And then we get to see a 16-year-old girl on a stage. Framed by all the rich, famous and powerful. Living among the absolute top slice of people on Earth. Enjoying luxury as even a middle-class kid can hardly fathom. And she talks about her stolen dreams? 

And we listen.

We listen as if our life depended on it. But how much can she know of life? What dreams could she have abandoned? She is living the dream that 99,9% of all children will never come close to right now. 

In my early 20ies, I once stumbled into a tattoo shop in Los Angeles. I struck up a conversation with a 16-year-old girl there. After a while, she told me that she wanted a tongue piercing. I asked her why on Earth someone wants to have a hole punched into the tongue. She said that this was the only thing left that could give her the thrills. She had already seen everything else.

I was speechless. She had not seen the world beyond 200 miles of Los Angeles. How could such a young girl have gone so deranged?

Now we have this other 16-year-old girl that has the lifestyle of a filmstar for the last few years. She rubs shoulders with celebrities and royalty. She goes to prestigious events and receives plenty of expensive gifts. She will live the billionaire life. She is part of the top 0,1%.

She has it all – except her dreams. That’s what she says. We stole her dreams. Because we destroyed the world she wanted to live in.

But what world did she imagine to live in? What world could she have expected to live in?

My generation grew up under the threat of global thermonuclear war. We grew up with acid rain, with Tchernobyl, with asbestos, with poison in children’s toys paint.   

And I was part of the lucky 10%. Not like the garbage children of Cairo or those that salvage parts of the electronics dump in Ghana.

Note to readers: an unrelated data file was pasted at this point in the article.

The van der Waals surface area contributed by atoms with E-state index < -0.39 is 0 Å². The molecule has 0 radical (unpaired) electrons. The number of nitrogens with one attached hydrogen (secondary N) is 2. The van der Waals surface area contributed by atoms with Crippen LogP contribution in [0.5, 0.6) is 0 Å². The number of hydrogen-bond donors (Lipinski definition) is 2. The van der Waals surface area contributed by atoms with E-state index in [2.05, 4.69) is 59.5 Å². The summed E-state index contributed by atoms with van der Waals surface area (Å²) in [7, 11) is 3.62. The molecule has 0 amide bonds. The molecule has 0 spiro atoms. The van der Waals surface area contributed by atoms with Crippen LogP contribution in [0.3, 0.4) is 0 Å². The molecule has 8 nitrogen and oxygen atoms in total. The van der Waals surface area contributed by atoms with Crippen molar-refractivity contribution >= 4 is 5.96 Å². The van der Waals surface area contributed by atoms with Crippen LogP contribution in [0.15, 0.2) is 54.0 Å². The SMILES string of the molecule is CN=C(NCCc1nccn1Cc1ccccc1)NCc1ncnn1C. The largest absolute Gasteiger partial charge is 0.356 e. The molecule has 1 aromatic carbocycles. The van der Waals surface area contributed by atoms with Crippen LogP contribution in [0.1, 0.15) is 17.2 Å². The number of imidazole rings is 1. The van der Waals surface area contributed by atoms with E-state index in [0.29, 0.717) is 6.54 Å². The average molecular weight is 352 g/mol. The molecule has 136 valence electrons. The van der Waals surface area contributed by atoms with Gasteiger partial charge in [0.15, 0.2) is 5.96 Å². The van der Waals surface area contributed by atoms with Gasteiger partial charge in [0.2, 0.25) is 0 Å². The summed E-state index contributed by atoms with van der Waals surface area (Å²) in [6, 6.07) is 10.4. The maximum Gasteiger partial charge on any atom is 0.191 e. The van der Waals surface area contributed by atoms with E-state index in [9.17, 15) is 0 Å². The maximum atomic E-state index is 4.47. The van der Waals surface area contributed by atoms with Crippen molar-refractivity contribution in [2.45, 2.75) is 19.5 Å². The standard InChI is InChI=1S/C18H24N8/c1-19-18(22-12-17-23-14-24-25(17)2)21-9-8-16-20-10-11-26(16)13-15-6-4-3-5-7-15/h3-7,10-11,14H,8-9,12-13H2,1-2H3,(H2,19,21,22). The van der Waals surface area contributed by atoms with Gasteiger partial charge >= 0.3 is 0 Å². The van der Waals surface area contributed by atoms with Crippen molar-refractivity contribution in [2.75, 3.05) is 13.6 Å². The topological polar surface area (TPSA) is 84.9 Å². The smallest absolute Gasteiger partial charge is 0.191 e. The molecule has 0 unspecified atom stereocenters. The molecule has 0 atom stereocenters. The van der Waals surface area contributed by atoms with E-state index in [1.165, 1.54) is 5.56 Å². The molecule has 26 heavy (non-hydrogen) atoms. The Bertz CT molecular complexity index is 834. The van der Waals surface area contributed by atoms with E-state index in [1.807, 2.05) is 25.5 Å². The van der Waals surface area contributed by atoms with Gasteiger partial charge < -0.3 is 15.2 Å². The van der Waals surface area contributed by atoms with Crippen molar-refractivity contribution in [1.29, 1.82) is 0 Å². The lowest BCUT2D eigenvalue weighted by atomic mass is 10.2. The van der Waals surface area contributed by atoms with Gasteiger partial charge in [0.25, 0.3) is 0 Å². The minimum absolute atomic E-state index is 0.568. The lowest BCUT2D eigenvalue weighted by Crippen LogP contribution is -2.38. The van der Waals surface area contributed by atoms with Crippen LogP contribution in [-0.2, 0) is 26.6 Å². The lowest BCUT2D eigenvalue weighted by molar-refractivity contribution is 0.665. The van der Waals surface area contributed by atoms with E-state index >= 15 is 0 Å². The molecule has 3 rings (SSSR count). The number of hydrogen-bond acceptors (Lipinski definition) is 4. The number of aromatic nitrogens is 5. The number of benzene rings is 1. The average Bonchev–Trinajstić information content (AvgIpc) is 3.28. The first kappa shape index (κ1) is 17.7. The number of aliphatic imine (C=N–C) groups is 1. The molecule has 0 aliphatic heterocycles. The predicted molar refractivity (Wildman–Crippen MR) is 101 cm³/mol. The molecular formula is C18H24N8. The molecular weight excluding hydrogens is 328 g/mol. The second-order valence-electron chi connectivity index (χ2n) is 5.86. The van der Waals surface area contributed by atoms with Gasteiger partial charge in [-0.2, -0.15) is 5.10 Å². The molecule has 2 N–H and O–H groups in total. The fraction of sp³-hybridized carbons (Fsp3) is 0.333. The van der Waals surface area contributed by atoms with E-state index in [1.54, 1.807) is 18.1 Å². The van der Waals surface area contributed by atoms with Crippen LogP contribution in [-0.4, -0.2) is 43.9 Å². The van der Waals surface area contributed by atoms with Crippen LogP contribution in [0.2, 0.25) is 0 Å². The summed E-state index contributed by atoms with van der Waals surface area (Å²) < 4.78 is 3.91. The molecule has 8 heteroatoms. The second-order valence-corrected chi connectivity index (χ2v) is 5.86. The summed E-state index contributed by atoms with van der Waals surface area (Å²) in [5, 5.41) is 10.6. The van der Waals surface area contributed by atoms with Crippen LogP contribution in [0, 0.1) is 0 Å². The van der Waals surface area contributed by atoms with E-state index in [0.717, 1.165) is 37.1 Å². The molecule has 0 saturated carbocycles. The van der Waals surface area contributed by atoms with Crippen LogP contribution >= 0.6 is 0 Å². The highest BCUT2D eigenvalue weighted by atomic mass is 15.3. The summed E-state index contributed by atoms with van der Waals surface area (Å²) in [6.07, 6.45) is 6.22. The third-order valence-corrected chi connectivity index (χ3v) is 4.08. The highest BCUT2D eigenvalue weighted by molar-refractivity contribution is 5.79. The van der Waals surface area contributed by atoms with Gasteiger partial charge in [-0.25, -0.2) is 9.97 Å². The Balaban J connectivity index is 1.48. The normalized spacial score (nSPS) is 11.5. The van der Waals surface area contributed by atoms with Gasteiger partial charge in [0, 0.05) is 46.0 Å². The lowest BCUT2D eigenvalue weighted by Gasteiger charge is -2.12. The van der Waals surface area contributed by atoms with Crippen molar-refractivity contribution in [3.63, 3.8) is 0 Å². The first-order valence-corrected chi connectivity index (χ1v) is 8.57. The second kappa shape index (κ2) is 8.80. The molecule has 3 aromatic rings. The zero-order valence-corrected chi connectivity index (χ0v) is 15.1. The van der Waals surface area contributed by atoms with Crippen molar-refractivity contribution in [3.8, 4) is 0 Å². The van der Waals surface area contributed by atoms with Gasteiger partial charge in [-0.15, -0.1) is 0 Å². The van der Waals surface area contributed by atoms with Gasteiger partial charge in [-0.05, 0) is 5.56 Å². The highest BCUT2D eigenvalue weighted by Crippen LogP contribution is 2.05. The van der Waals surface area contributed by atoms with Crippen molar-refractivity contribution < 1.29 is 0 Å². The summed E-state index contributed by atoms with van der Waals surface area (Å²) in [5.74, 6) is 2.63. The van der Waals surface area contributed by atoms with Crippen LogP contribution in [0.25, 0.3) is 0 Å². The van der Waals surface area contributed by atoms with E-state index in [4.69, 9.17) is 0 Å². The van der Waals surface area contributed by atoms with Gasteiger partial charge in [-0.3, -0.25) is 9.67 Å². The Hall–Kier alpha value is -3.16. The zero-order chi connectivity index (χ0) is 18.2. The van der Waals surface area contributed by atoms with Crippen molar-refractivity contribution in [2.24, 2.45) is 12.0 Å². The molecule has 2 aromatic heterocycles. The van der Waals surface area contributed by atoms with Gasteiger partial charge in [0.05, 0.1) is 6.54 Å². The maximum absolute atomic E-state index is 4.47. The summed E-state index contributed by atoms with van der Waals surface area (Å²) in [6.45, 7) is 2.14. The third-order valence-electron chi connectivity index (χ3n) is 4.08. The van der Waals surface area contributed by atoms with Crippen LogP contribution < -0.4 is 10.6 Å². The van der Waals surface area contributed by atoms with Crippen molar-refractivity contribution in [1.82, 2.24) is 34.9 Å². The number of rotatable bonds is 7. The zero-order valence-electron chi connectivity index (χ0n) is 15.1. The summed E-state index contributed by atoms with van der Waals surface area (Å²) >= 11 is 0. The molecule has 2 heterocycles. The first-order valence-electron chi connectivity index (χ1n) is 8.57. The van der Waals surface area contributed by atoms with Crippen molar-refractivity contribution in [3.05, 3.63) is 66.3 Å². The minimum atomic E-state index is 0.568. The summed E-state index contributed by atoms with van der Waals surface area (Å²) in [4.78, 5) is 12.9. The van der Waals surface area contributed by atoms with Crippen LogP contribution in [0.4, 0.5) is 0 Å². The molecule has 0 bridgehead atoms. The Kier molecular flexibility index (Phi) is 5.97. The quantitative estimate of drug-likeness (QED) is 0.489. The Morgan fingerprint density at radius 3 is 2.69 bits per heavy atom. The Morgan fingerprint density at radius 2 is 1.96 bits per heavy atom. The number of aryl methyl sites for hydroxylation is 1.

Let me ask you a question.

Did you think that humans may expect to live in harmony with Earth and nature? I have news for you. Earth is a harsh and unforgiving planet. It has killed off huge swathes of all life many times over without remorse. We call that an extinction event today. 

Earth and nature don’t care about us or life. If all life disappeared because a cosmic event sterilizes Earth, the planet won’t care a bit. Life is a constant struggle against the elements. Living conditions were a lot better during the late Jurassic than they have been ever since. The last couple of million years were actually on the harsh side for life and for nature.

Earth is not an immaculate pearl created in harmony and balance. Earth is the way it is and the impact humans have on it is part of its evolution. There are things we cannot do a lot about like plate tectonics or the activity of our central star. Let’s stop pretending we can. 

But there are things we can change if we want to. They are here on Earth and they involve the dreams of children. Children that have no other dreams than a full stomach. Plus the hope to survive the daily ordeal they undergo. They may dream of parents kissing them or going to school to have a better life. A life that involves living in safety. Eating to a fill every day and seeing their children grow up and become adults. Their dream is to survive without the daily struggle. 

They need economic development and economic development requires stable, reliable and affordable energy. The kind of energy that expensive wind and solar cannot provide. The kind of energy that fossils fuels do provide. Life energy. 

And I don’t care one bit if some rich kid throws a tantrum. She is angry that her mental pony rides are not as colorful as she once thought they were. All that while millions of children die and suffer more as a consequence of the folly she forces upon us.

If you have a story or a picture of a child that grows up in real misery, publish it under the hashtag #whostoletheirdreams.

Image by billy cedeno from Pixabay